Reception[edit]

Box office[edit]

Dahmer began a limited release in the United States on June 21, 2002, opening in two theaters and grossing $16,093 during its first weekend.[1] The film later expanded its release to five theaters, and remained in theatrical distribution for 27 weeks.[1] By the conclusion of its run, it had grossed a total of $144,008 domestically.[1]

Critical response[edit]

On Rotten Tomatoes, the film has an approval rating of 72% based on reviews from 39 critics.[8] On Metacritic, the film has a score of 63 out of 100, based on reviews from 18 critics.[9]

Stephen Holden of The New York Times gave the film a mixed review, praising Renner's performance and the supporting roles, but saying the film "falls headlong into the trap of imagining that it can somehow rationalize the monstrous."[10] Robert Koehler of Variety wrote: "Jacobson produces a remarkably creepy piece of cinema that disturbs by suggestion, nuance and ambiguity."[11] Carla Meyer of the San Francisco Chronicle gave the film a middling review, writing, "Filmmaker David Jacobson doesn't seem to know where to go with his version. He approaches crass exploitation by juxtaposing scenes of carnage with shots of chocolate spilling into a vat (Dahmer worked in a candy factory). Other moments carry real suspense and emotional weight."[12] Owen Gleiberman of Entertainment Weekly praised Renner's performance, stating that he "imbues Jeffrey Dahmer with a very solemn desolation that looks just enough like "normal" pain to let you in on the way that this repressed, lonely freak could pass himself off as just another sad-eyed outcast."[13][14]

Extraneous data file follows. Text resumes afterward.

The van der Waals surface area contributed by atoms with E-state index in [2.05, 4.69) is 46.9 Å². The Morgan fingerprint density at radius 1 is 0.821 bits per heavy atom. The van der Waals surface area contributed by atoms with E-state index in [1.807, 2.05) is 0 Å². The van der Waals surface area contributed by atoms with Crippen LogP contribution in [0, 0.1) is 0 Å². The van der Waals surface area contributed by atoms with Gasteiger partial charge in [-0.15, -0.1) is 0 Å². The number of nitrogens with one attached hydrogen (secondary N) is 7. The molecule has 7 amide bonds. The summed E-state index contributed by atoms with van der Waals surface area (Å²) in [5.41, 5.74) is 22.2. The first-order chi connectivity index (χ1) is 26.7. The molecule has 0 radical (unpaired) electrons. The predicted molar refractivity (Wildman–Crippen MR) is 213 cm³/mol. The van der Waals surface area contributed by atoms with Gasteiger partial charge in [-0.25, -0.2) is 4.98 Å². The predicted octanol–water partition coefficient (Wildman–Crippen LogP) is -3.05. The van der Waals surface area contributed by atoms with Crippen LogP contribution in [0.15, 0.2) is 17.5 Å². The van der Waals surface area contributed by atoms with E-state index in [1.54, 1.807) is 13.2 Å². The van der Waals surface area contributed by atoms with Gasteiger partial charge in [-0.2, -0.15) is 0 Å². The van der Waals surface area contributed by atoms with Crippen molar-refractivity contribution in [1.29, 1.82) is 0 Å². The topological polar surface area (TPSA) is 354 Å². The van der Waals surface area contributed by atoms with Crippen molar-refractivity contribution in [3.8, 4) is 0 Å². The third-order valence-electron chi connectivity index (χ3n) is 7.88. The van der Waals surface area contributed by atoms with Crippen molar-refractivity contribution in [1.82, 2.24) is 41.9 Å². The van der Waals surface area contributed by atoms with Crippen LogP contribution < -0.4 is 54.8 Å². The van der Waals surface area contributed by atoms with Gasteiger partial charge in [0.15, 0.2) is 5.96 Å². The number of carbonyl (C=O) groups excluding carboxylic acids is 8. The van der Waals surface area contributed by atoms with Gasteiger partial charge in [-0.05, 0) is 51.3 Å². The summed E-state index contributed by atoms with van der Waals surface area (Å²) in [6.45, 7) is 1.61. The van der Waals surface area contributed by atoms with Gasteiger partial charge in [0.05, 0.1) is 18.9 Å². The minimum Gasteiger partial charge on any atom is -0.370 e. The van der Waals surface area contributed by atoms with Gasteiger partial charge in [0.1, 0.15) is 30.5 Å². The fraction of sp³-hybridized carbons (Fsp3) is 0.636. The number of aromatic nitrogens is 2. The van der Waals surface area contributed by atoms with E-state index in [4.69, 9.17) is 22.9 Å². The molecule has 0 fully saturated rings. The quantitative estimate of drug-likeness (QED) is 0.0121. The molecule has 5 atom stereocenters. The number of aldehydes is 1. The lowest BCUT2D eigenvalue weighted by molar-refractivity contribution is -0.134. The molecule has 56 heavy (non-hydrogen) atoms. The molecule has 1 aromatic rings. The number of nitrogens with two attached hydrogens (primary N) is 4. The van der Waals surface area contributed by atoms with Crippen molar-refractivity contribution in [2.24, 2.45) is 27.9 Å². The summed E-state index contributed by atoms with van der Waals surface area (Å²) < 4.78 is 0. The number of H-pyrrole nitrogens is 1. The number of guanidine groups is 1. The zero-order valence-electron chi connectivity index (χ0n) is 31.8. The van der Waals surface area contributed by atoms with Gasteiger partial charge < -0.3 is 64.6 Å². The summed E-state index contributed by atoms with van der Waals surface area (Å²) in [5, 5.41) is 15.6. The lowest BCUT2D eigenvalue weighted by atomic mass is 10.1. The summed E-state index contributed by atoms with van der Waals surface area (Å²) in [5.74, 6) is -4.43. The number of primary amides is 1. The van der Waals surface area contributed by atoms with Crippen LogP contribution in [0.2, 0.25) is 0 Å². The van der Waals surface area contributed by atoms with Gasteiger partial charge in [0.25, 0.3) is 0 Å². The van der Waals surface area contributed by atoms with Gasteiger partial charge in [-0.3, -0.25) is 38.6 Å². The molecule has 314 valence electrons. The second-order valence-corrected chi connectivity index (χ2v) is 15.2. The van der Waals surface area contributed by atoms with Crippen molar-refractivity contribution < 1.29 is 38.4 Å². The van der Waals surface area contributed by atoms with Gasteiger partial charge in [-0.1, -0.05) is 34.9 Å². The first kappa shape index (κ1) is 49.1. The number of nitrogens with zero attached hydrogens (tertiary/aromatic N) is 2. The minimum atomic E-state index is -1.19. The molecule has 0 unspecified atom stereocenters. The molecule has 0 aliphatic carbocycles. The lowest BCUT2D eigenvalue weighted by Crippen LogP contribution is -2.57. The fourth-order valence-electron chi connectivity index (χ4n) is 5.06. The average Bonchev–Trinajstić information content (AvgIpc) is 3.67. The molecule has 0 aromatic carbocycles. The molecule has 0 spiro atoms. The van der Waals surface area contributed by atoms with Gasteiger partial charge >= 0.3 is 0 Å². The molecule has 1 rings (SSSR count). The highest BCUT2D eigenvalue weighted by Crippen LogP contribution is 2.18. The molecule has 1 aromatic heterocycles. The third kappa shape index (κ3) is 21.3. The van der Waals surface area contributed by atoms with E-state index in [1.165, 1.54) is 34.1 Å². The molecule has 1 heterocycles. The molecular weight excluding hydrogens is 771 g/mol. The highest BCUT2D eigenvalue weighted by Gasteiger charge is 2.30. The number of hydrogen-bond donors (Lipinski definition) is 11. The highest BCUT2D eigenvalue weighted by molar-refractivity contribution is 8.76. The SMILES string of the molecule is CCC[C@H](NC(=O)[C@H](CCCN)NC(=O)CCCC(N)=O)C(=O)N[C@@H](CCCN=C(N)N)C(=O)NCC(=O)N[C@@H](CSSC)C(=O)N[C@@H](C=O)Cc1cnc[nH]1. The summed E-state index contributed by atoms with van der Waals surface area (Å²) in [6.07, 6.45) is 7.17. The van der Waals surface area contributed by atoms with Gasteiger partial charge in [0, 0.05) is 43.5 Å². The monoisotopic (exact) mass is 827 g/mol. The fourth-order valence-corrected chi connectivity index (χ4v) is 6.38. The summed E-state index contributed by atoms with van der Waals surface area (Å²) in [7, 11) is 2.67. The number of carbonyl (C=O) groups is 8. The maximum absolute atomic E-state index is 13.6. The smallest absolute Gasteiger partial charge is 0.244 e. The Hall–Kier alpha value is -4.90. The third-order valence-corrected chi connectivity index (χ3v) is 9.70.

Shawn Levy of The Oregonian gave the film a positive review, noting, "Writer-director David Jacobson and his star, Jeremy Renner, have made a remarkable film that explores the monster's psychology not in order to excuse him but rather to demonstrate that his pathology evolved from human impulses that grew hideously twisted."[15]

Accolades[edit]

At the 18th Independent Spirit Awards it received nominations for Best Male Lead for Jeremy Renner, Best Newcomer for Artel Kayàru, and John Cassavetes Award for David Jacobson.[16]

Legacy[edit]

Kathryn Bigelow said that she cast Renner in The Hurt Locker because of his performance in Dahmer.[17]

See Also[edit]

References[edit]

  1. ^ a b c d e "Dahmer". Box Office Mojo. Retrieved February 27, 2020.
  2. ^ a b "David Jacobson | Judith Weston Studio For Actors And Directors". www.judithweston.com. Retrieved December 10, 2020.
  3. ^ Holden, Stephen (June 21, 2002). "FILM REVIEW; Trying to Make Sense of the Irrational (Published 2002)". The New York Times. ISSN 0362-4331. Retrieved December 9, 2020.
  4. ^ "A Father's Story". www.goodreads.com. Retrieved December 9, 2020.
  5. ^ Holden, Stephen (June 21, 2002). "FILM REVIEW; Trying to Make Sense of the Irrational (Published 2002)". The New York Times. ISSN 0362-4331. Retrieved December 9, 2020.
  6. ^ "David Jacobson | Judith Weston Studio For Actors And Directors". www.judithweston.com. Retrieved December 11, 2020.
  7. ^ "Summer Lineup: June". The New York Times. May 12, 2002.
  8. ^ Dahmer at Rotten Tomatoes
  9. ^ "Dahmer". Metacritic.
  10. ^ Holden, Stephen (June 21, 2002). "FILM REVIEW; Trying to Make Sense of the Irrational". The New York Times. Retrieved December 28, 2016.
  11. ^ Koehler, Robert (June 16, 2002). "Dahmer". Variety.
  12. ^ Meyer, Carla (July 12, 2002). "Lukewarm attempt to explain serial killer Jeffrey Dahmer". San Francisco Chronicle. Retrieved December 28, 2016.
  13. ^ Gleiberman, Owen (July 10, 2002). "Dahmer". Entertainment Weekly. Retrieved December 28, 2016.
  14. ^ Kevin Thomas (June 21, 2002). "'Dahmer' Falls Short of the Horrible Truth". Los Angeles Times.
  15. ^ Levy, Shawn (September 6, 2002). "Review: "Dahmer"". The Oregonian. p. 21.
  16. ^ "2003 IFP Independent Spirit Award Nominations". IndieWire. December 11, 2002. Archived from the original on February 27, 2020.
  17. ^ "Jeremy Renner, Breakout Star Of 'The Hurt Locker'". NPR. February 24, 2010. Retrieved March 23, 2016.

External links[edit]